# Can both present perfect and present perfect continuous be correct? [duplicate]

My English book has the following exercise:

Which is correct?

• I've been working here since 1999.
• I've worked here since 1999.

I said that only the first one is correct, but the answer key says that both are correct. I've read the theory and it says that (present perfect + since/for) is for non-action verbs and (present perfect continuous + for/since) is for action verbs.

"To work" is an action verb, hence saying "I've worked here since 1999" should be wrong, isn't it?

Except for state verbs, you usually use the present perfect continuous for an action happening over a period of time, whereas you use the present perfect simple for a complete action. However the verb "work" (have ajob) like the verb "live" can be used in the continuous and the simple, without any difference in meaning.

So I have been working here since 1999 = I have worked here since 1999.

Both the sentences mean that you are still working here.

It's a subtle difference, but do think in terms of continuity:

• "I've been working here since X" implies that you got there during time X, and didn't stop working since then. Like, all the time. Not impossible, but unlikely if X = 1999.

• "I've worked there since X" implies that this has been your designated place of employment since X. Not that you have spent every single moment night and day in there since X.

Therefore, the second sentence is correct. The first is not strictly incorrect, but unlikely to reflect reality.

Think of the following examples, they are a little bit more clear

• "I have eaten three apples since this morning" vs.
• "I have been eating three apples since this morning"

In this case, the first one is correct. Sometime between this morning (doesn't matter exactly when), you picked up and ate the first apple. Sometime later, you ate the second one. And a bit later than that, you ate the third. On the other hand, the first one implies that you spent all your time since the morning eating (continuously) these three apples. Maybe you nibbled them very slowly one after the other? Maybe you stuffed them all into your mouth at the same time and it took you until now to actually swallow them down? Which one of the above sentence is most likely to reflect what actually happened?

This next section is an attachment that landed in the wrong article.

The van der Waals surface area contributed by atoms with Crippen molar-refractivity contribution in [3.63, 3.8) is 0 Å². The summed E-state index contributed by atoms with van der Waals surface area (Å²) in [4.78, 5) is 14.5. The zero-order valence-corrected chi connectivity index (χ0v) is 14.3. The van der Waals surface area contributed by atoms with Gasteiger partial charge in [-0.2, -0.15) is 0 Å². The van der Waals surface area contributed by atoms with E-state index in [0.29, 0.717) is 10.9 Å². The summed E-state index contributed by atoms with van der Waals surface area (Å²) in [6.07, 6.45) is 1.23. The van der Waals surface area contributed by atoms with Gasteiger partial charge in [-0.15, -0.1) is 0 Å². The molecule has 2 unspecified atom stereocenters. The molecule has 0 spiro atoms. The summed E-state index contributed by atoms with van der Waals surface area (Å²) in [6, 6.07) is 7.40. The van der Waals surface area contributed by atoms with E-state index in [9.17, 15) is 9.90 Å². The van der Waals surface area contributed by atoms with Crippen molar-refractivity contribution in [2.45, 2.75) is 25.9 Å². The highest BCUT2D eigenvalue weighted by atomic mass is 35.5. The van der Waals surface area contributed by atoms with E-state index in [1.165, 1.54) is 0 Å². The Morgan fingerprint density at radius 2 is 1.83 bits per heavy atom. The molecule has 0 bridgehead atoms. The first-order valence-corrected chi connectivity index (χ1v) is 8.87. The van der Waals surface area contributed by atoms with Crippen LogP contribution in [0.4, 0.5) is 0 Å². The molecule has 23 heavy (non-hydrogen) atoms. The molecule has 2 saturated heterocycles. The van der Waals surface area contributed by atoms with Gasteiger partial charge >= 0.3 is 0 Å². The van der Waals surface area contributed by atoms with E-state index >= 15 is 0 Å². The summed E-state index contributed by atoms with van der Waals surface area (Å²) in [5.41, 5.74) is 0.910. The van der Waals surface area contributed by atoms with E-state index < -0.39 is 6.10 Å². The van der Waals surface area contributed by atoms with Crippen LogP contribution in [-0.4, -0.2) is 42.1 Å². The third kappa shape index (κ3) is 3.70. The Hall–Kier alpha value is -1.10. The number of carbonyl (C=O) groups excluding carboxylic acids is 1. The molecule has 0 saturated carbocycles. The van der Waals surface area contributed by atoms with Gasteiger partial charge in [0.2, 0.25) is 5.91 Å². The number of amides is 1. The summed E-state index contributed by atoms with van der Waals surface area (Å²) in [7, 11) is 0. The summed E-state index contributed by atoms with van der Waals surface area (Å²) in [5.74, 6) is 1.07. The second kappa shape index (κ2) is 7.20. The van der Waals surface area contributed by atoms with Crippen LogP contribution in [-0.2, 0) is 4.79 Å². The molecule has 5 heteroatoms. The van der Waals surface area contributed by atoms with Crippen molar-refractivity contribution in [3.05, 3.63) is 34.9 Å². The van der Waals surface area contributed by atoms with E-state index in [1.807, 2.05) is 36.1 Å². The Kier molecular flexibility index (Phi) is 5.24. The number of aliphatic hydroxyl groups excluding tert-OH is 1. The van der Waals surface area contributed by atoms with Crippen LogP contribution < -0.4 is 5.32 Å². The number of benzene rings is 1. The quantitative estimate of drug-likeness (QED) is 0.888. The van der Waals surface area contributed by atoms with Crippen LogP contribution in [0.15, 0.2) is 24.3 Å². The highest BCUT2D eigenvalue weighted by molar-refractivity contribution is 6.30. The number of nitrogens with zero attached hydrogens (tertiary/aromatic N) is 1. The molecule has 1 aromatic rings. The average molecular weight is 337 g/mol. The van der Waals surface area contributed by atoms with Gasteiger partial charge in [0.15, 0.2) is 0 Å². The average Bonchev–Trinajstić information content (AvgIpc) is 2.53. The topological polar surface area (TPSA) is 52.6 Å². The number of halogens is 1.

Another example:

• I have waited here for you all day. vs.
• I have been waiting here for you all day.

Now, here, both are correct, the difference is in the emphasis. The first is a simple statement of fact. The second one means: "I did not do anything else all day apart from sit there and wait for you, all the time (the continuity thing again)". Choose the one that is most appropriate for the situation. In most cases, it tends to be the second one.

• I think the difference is even more subtle than you suggest. In colloquial American English, many people use "I've been working here since 1999" and "I've worked here since 1999" interchangeably. In American English, the concept of a person working at a job includes the concept of taking time off between shifts, for weekends, for holidays, for sick time, for vacations, and for any other normal work interruptions that go with the job. Nov 29, 2015 at 19:08
• ""I've been working here since X" implies that you got there during time X, and didn't stop working since then. Like, all the time. In US English it does not imply anything like that. The two sentences are equivalent in meaning. Nov 30, 2015 at 16:12
• Yes, for the specific example, they are also (almost) equivalent in meaning in UK English too. In general though, past perfect and past perfect continuous are not equivalent in meaning, they exist as distinct tenses for a reason. Dec 1, 2015 at 9:10

For three verbs work . Live and study present perfect and present perfect continuous can be correct they mean the same